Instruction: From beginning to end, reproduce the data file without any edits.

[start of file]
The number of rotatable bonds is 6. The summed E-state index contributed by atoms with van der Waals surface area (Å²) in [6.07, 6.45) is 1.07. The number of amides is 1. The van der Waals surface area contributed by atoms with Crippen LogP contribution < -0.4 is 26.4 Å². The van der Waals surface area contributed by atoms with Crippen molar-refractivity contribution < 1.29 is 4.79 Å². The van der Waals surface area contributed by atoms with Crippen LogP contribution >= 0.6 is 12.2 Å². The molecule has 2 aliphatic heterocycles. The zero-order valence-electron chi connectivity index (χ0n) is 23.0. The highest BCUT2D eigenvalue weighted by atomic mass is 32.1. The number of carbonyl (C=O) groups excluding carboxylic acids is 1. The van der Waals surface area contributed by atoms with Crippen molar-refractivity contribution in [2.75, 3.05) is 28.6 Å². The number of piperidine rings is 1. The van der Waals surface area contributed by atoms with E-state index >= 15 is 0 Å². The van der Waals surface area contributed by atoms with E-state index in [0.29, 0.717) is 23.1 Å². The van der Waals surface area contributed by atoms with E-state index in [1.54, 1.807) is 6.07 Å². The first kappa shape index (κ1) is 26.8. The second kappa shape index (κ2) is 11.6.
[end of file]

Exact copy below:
The number of rotatable bonds is 6. The summed E-state index contributed by atoms with van der Waals surface area (Å²) in [6.07, 6.45) is 1.07. The number of amides is 1. The van der Waals surface area contributed by atoms with Crippen LogP contribution < -0.4 is 26.4 Å². The van der Waals surface area contributed by atoms with Crippen molar-refractivity contribution < 1.29 is 4.79 Å². The van der Waals surface area contributed by atoms with Crippen LogP contribution >= 0.6 is 12.2 Å². The molecule has 2 aliphatic heterocycles. The zero-order valence-electron chi connectivity index (χ0n) is 23.0. The highest BCUT2D eigenvalue weighted by atomic mass is 32.1. The number of carbonyl (C=O) groups excluding carboxylic acids is 1. The van der Waals surface area contributed by atoms with Crippen molar-refractivity contribution in [2.75, 3.05) is 28.6 Å². The number of piperidine rings is 1. The van der Waals surface area contributed by atoms with E-state index >= 15 is 0 Å². The van der Waals surface area contributed by atoms with E-state index in [0.29, 0.717) is 23.1 Å². The van der Waals surface area contributed by atoms with E-state index in [1.54, 1.807) is 6.07 Å². The first kappa shape index (κ1) is 26.8. The second kappa shape index (κ2) is 11.6.